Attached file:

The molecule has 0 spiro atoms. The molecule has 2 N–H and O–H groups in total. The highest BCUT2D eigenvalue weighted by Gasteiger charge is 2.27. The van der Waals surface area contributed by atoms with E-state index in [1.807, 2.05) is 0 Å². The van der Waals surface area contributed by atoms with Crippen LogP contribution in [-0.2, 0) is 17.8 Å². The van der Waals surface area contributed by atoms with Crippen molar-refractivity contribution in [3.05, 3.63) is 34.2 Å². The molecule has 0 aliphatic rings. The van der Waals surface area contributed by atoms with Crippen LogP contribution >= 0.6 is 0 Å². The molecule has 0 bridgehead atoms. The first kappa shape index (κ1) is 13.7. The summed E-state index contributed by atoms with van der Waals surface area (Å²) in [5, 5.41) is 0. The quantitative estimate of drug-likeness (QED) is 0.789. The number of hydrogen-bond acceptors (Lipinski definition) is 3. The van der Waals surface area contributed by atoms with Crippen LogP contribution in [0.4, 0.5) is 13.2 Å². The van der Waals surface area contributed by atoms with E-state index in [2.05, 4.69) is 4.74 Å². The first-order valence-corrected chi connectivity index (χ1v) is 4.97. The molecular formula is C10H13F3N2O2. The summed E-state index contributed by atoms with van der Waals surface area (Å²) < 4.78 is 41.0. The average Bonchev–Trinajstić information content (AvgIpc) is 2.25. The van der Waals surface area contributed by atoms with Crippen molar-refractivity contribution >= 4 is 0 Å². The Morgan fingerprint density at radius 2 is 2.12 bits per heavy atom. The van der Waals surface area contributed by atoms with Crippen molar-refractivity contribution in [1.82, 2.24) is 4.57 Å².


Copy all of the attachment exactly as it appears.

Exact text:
The molecule has 0 spiro atoms. The molecule has 2 N–H and O–H groups in total. The highest BCUT2D eigenvalue weighted by Gasteiger charge is 2.27. The van der Waals surface area contributed by atoms with E-state index in [1.807, 2.05) is 0 Å². The van der Waals surface area contributed by atoms with Crippen LogP contribution in [-0.2, 0) is 17.8 Å². The van der Waals surface area contributed by atoms with Crippen molar-refractivity contribution in [3.05, 3.63) is 34.2 Å². The molecule has 0 aliphatic rings. The van der Waals surface area contributed by atoms with Crippen LogP contribution >= 0.6 is 0 Å². The molecule has 0 bridgehead atoms. The first kappa shape index (κ1) is 13.7. The summed E-state index contributed by atoms with van der Waals surface area (Å²) in [5, 5.41) is 0. The quantitative estimate of drug-likeness (QED) is 0.789. The number of hydrogen-bond acceptors (Lipinski definition) is 3. The van der Waals surface area contributed by atoms with Crippen LogP contribution in [0.4, 0.5) is 13.2 Å². The van der Waals surface area contributed by atoms with E-state index in [2.05, 4.69) is 4.74 Å². The first-order valence-corrected chi connectivity index (χ1v) is 4.97. The molecular formula is C10H13F3N2O2. The summed E-state index contributed by atoms with van der Waals surface area (Å²) < 4.78 is 41.0. The average Bonchev–Trinajstić information content (AvgIpc) is 2.25. The van der Waals surface area contributed by atoms with Crippen molar-refractivity contribution >= 4 is 0 Å². The Morgan fingerprint density at radius 2 is 2.12 bits per heavy atom. The van der Waals surface area contributed by atoms with Crippen molar-refractivity contribution in [1.82, 2.24) is 4.57 Å².